If there ever was an election that was ideal for American Indians and Alaska Natives to determine the outcome, it’s 2014.
Flip through the state campaigns and six or seven Senate races are within the margin of error (depending on which polls you believe). Another ten governor’s races are within two points either way. And, even in the House of Representatives —the political version of a stacked deck — there might be surprises in store.
This election is not about the will of the country; it’s about who will cast a ballot before Tuesday. That means Indian country’s voice could be amplified.
Could be. Two words that define the difference between tipping the scales in this election or watching the outcome in January and asking, what happened?
Could be has been done before. Many times.
In 1958 for example there was a three-way race for the U.S. Senate in Utah. Arthur Watkins, the champion of termination, the George Armstrong Custer of his day, should have been a shoe-in for re-election. But he barely survived a bitter primary against another conservative, J. Bracken Lee. Lee refused to give up and ran in the general election as an independent. That provided the Democrat in the race, Frank Moss, with an opportunity to win with only 38 percent of the vote. Well short of a “majority.” The American Indian vote in Utah then was small, but you have to think it contributed to the upset of Watkins. This was the termination policy itself on the ballot.
That 1958 Utah race is worth thinking about in 2014 because third and fourth party candidates are stirring up trouble again.
In the South Dakota Senate race, for example, most of the polls only reflect numbers for three candidates, Republican Mike Rounds, Democrat Rick Weiland, and independent Larry Pressler. But a fourth candidate, Gordon Howie, is another conservative who has turned in some strong debate performances. When the votes are counted, every ballot that’s cast for Howie subtracts from Rounds. A candidate could win in South Dakota with even less than 40 percent. (And, as I have written before, this race could put to rest the Keystone Xl Pipeline.)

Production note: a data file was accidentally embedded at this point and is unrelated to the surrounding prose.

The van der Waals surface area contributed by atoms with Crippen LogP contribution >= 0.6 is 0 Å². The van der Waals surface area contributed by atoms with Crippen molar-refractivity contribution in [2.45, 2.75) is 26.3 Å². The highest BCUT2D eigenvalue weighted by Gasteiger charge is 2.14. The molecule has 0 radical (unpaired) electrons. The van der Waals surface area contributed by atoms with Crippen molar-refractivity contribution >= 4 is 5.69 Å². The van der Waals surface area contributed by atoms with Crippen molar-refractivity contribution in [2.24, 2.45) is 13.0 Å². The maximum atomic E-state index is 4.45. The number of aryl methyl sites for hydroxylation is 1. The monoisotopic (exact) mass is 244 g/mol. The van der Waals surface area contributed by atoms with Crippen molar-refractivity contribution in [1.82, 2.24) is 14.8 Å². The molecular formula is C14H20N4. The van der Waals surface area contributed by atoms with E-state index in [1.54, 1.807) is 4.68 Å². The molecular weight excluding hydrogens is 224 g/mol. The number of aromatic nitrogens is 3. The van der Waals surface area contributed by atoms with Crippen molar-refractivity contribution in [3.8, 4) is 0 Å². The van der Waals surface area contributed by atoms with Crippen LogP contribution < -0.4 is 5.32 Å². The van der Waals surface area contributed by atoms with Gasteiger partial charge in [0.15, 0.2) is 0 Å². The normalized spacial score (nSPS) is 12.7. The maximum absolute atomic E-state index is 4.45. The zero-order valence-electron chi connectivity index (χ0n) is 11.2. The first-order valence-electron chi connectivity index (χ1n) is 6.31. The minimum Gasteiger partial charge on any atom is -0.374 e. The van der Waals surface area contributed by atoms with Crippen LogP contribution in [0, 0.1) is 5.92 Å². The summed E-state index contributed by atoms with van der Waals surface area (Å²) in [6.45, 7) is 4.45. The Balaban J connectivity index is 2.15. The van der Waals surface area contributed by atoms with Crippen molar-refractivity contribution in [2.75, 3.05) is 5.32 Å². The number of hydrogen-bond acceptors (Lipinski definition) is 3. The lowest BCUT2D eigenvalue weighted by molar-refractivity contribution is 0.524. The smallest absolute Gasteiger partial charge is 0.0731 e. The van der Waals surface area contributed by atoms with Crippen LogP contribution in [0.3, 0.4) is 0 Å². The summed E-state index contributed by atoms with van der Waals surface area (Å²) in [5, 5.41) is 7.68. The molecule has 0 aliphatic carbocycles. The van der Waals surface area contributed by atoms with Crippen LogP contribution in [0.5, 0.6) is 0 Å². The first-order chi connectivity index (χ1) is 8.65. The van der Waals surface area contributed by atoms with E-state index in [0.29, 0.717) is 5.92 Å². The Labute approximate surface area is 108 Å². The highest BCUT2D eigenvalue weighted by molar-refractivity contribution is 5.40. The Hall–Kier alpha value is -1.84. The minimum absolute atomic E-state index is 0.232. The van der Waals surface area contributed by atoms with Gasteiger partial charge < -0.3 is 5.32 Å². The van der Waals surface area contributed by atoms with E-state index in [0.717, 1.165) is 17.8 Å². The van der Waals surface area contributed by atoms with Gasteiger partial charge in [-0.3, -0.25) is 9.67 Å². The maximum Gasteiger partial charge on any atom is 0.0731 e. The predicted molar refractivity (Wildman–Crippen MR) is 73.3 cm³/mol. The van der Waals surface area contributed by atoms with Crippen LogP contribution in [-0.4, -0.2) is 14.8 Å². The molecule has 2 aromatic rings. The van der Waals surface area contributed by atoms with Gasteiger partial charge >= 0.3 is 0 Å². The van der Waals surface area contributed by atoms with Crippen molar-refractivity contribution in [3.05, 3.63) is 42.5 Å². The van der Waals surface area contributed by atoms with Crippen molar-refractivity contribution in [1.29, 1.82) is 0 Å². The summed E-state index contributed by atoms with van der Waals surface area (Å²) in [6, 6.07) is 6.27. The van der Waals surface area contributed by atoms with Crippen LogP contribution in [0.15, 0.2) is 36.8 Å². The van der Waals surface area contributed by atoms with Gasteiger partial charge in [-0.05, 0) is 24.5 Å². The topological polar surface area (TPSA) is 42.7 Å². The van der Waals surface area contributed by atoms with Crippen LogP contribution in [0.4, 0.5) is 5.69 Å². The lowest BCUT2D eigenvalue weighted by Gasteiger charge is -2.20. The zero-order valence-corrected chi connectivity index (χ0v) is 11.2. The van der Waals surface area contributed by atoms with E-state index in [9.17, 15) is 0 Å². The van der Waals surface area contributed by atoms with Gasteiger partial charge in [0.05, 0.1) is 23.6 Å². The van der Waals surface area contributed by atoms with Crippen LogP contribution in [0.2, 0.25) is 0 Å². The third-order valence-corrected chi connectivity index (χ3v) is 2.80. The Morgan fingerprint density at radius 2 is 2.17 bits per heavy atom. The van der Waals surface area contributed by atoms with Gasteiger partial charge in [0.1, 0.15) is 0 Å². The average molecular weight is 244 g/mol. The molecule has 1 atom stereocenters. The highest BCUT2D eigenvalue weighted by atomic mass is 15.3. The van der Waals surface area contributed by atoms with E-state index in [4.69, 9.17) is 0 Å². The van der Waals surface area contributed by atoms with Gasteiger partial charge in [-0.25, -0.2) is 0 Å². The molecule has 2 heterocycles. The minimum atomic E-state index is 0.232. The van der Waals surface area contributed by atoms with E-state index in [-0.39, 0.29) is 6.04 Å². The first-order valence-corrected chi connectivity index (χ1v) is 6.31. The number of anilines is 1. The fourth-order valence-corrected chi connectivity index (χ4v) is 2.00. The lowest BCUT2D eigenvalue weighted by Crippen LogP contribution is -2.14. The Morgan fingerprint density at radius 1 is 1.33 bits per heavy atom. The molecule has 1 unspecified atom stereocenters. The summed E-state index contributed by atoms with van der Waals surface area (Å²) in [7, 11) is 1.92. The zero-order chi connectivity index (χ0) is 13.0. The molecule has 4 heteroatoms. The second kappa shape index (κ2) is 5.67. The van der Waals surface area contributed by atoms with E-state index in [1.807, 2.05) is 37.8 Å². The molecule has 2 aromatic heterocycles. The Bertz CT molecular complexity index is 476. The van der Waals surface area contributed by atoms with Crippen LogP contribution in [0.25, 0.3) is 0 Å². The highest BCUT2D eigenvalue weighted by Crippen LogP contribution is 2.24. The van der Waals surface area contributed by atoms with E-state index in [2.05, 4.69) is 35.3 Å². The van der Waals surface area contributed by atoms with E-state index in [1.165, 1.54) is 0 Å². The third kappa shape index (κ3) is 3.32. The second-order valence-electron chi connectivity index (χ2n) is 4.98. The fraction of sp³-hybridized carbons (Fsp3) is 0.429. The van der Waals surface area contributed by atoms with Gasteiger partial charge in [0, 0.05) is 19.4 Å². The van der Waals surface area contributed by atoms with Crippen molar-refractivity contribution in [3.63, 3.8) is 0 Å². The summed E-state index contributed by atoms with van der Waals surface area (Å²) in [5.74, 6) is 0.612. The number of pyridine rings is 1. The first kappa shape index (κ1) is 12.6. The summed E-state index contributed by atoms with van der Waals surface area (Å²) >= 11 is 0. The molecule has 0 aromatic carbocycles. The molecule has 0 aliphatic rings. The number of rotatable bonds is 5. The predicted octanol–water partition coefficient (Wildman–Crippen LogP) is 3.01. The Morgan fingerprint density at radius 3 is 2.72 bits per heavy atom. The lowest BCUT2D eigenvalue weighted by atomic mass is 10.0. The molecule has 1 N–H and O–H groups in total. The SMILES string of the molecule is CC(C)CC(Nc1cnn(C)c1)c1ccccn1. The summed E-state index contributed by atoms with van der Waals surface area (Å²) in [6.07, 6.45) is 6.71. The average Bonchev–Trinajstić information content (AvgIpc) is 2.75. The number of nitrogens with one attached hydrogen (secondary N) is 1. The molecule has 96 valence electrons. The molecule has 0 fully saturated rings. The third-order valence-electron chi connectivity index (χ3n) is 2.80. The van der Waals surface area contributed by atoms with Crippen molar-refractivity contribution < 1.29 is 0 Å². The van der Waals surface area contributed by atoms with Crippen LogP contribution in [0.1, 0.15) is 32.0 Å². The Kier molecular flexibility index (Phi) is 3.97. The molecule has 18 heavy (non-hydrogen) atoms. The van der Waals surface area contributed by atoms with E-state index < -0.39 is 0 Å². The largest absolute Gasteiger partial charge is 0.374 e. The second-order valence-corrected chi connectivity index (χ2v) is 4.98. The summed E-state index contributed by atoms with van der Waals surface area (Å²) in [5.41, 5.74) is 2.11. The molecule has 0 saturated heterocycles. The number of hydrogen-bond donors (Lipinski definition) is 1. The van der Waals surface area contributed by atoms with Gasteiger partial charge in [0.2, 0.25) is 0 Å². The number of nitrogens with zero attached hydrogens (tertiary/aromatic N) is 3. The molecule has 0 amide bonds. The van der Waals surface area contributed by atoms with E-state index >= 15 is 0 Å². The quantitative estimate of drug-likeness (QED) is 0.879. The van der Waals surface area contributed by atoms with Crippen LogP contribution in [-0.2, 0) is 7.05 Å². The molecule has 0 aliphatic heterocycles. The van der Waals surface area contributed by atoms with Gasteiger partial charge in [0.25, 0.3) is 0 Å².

There’s a similar possibility in Alaska. Third and fourth party candidates received about 2 percent of the vote in the last election for governor, a race that was not close. But two points (or more) could be a significant factor in a tight race. Remember in September Democrat Byron Mallott ended his candidacy for governor and joined independent Bill Walker as a running mate. This shook up everything — except for the third and fourth party candidates. Candidates for the Libertarian and Constitution Party remain on the ballot. There is a similar dynamic in the Senate race. Nathaniel Herz reported in The Alaska Dispatch News recently: “I think Begich is playing a game where if he can shake half a percent off of Sullivan and onto (Libertarian Mark) Fish, it’s half a percent that Sullivan hasn’t got,” said Ivan Moore, a local left-leaning pollster who isn’t actively involved in the Senate race. “And that may well make the difference.”
Another state where a third party candidate could change the outcome is North Carolina. Sean Haugh is a Libertarian (who delivers pizzas) and has polled as high as 7 percent. Polls show the incumbent, Sen. Kay Hagan with a lead of less than 2 percent over Republican challenger Thom Tillis.
Kansas, like Alaska, had an earthquake when the Democratic nominee for Senate withdrew in favor of independent Greg Orman. The polls show a race that could go either way but are focused on the two main candidates. There is a Libertarian in the race, Randall Batson, who could win enough votes to shift the outcome.
One region that does not allow this kind of voting is the South. In Georgia and Louisiana there are multiple candidates on the Senate ballot, but any winner must get at least 50 percent, plus one. That means next week’s election might not be the final round. Those two seats alone could mean control of the Senate remains in doubt until January.
Then there is the House. Unfortunately one outcome of the election chaos on the Navajo Nation is that it could depress turnout in the Arizona first congressional district. Even a small decline could be the difference in a close race leaving incumbent Ann Kirpatrick short in her re-election bid. One poll shows her trailing by 1.5 percent.
If these numbers seem small, they are. The 2014 election is all about who shows up. Could be us.
Mark Trahant holds the Atwood Chair at the University of Alaska Anchorage. He is an independent journalist and a member of The Shoshone-Bannock Tribes. For up-to-the-minute posts, download the free Trahant Reports app for your smart phone or tablet.